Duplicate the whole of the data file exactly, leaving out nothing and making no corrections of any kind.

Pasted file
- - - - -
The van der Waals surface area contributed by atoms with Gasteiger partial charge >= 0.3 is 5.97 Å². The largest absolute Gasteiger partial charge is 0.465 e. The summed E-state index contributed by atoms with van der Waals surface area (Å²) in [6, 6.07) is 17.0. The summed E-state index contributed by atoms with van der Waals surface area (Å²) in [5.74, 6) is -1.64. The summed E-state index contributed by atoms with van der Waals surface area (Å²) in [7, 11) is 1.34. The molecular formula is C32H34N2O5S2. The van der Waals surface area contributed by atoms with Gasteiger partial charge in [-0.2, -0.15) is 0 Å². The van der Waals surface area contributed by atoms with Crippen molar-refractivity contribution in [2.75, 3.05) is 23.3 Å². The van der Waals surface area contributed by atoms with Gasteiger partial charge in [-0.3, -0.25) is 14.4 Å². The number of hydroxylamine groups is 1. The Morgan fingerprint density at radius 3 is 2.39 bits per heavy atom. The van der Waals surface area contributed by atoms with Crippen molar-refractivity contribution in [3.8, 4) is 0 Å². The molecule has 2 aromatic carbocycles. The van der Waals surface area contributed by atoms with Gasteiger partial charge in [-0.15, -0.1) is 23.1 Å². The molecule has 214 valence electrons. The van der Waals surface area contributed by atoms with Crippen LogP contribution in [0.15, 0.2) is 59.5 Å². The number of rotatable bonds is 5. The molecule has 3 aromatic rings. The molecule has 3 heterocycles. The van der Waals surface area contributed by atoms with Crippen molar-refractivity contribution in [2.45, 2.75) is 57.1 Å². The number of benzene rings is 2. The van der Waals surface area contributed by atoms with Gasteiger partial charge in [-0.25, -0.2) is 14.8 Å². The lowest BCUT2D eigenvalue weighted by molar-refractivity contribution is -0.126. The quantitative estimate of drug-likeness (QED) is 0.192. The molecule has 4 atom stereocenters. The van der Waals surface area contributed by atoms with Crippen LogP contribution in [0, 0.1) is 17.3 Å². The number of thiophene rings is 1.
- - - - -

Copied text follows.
The van der Waals surface area contributed by atoms with Gasteiger partial charge >= 0.3 is 5.97 Å². The largest absolute Gasteiger partial charge is 0.465 e. The summed E-state index contributed by atoms with van der Waals surface area (Å²) in [6, 6.07) is 17.0. The summed E-state index contributed by atoms with van der Waals surface area (Å²) in [5.74, 6) is -1.64. The summed E-state index contributed by atoms with van der Waals surface area (Å²) in [7, 11) is 1.34. The molecular formula is C32H34N2O5S2. The van der Waals surface area contributed by atoms with Gasteiger partial charge in [-0.2, -0.15) is 0 Å². The van der Waals surface area contributed by atoms with Crippen molar-refractivity contribution in [2.75, 3.05) is 23.3 Å². The van der Waals surface area contributed by atoms with Gasteiger partial charge in [-0.3, -0.25) is 14.4 Å². The number of hydroxylamine groups is 1. The Morgan fingerprint density at radius 3 is 2.39 bits per heavy atom. The van der Waals surface area contributed by atoms with Crippen molar-refractivity contribution in [3.8, 4) is 0 Å². The molecule has 2 aromatic carbocycles. The van der Waals surface area contributed by atoms with Gasteiger partial charge in [-0.15, -0.1) is 23.1 Å². The molecule has 214 valence electrons. The van der Waals surface area contributed by atoms with Crippen LogP contribution in [0.15, 0.2) is 59.5 Å². The number of rotatable bonds is 5. The molecule has 3 aromatic rings. The molecule has 3 heterocycles. The van der Waals surface area contributed by atoms with Crippen molar-refractivity contribution in [2.45, 2.75) is 57.1 Å². The number of benzene rings is 2. The van der Waals surface area contributed by atoms with Gasteiger partial charge in [-0.25, -0.2) is 14.8 Å². The lowest BCUT2D eigenvalue weighted by molar-refractivity contribution is -0.126. The quantitative estimate of drug-likeness (QED) is 0.192. The molecule has 4 atom stereocenters. The van der Waals surface area contributed by atoms with Crippen LogP contribution in [0, 0.1) is 17.3 Å². The number of thiophene rings is 1.